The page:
See, I had only a couple of months earlier related to my wife Diana that there was an old song (by this group) that I would love to find, if it still existed. The song is titled El Camino Real, from the album Land of Giants. To my dismay, Cantebury’s in Pasadena had the album on CD, and I purchased it. I happened to be carrying it with me in my car at the time, and the entire band signed the cover.
It was a chance encounter, of little consequence to anyone other than me. (And perhaps the band, as they’d met someone who actually remembered them from the good 'ol days.) We exchanged business cards. I promised to try to catch one of their performances some day, they promised to read my first book when it comes out.
Maybe either will happen; maybe neither will. It doesn’t matter so much. I left feeling nostalgic and warm. And for the remainder of the day, the song in question played inside my head.
It tells the story of the early days of Southern California, of horse and rider, and of the fight for independence from Spain. The lyrics are powerful and provocative, the characters courageous and sad. I’ve never been able to repeat the complete lyrics without choking up.
My wife comes from the disco era, and if the music makes you want to dance, she’s down. Another friend tells me he has to be able to sing to it. For me, a folk-rocker from the Dylan generation, it’s all about story and about poetry and about words. Much of my writing is inspired by song lyrics.
What about you? Are you a dancer or poet, songbird or storyteller? What place does music play in your life?
Writing a novel is a solitary undertaking, with many hours spent in front of computer by oneself cranking out the pages. When your characters balk and refuse to talk or your plot drags and feels stale, it can become downright discouraging. You lose your creative spark and sit there staring at a blinking cursor wondering what to type next. That's the time to try a brainstorming exercise to get the creative juices flowing again. Brainstorming is often called "prewriting," and stopping to play with your mind a bit can get you writing again. Here's a few techniques that have worked for me.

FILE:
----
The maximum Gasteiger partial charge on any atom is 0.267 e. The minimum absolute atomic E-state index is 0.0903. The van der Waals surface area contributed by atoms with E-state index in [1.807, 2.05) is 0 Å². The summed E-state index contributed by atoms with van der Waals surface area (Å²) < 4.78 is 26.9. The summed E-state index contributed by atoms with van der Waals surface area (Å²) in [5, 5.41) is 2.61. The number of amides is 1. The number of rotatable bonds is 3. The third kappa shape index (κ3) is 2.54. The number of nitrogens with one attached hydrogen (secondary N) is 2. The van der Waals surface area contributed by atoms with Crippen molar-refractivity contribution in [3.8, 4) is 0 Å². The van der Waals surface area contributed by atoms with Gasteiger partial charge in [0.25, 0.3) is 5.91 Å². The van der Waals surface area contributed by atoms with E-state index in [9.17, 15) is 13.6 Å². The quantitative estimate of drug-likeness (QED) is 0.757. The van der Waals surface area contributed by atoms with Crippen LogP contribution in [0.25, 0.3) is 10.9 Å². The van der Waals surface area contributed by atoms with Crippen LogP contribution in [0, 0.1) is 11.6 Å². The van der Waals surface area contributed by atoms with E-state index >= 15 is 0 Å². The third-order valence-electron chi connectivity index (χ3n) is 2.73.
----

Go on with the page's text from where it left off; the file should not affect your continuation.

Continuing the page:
1. Ask the journalist questions about a plot event, scene, or situation and write down the answers: Who? What? Where? When? How? Why? So what?
2. Do a sensory inventory when setting a scene. Go through all the senses: sight, sound, taste, smell, touch, etc. Try synesthesia, using one sense to describe another, like colors for sounds. Examples include "brassy blonde" to convey color, sound, and feel or "buttery sun" to convey touch (warmth), taste, and color, or "violet hour" to convey color, a nostalgic mood, and touch (flower petal softness).
3. Try clustering. Pick a word you'd like to explore and write it down in the center of a piece of paper. As fast as you can, write down anywhere on the page as many words as you can think of that are associated with your chosen word. Speed and quantity are your goals. Write down any word or phrase that comes to you, no matter how ridiculous it seems. After a few minutes stop and see what you've got, what associations you can use. You can also do something similar in the "Opposite Game." Pick a common word, like "slow," then think of as many words as you can that express an opposite concept, such as "fast, speed up, smart, lightening quick, accelerate, witty, ..."
4. Try free-writing using one of these Creative Writing Exercises by Aggie Burke, Katherine Hage, and Brian Tanaka to get the creative juices flowing again, then go back to your current project. In the winter of 1991 the writers' group these three belonged to collected 35 of the group’s best writing exercises and compiled them in a small pamphlet called Brain Oil. As they say, think of using the exercises as diving boards. Walk out to the end of one and jump! They suggest deciding on a number of minutes you'll devote to the exercise, picking one, then writing without stopping or looking back at what you've already written until the time is up. You can follow the link to see all 35 exercises, but I've listed a few of my favorites below:
1. It's the middle of the night. The phone rings.
4. Describe the first time you got in trouble with someone other than your parents.
10. Write about something that is commonly cliched (eg. spring, motherhood, death) in exactly the opposite tone ordinarily taken (eg. the vileness of motherhood, the silly side of death).
15. It's your wedding night and your spouse isn't with you.
22. You're late for something.
29. You are making a special meal. What's it for? Describe how someone is feeling by the way they are cooking.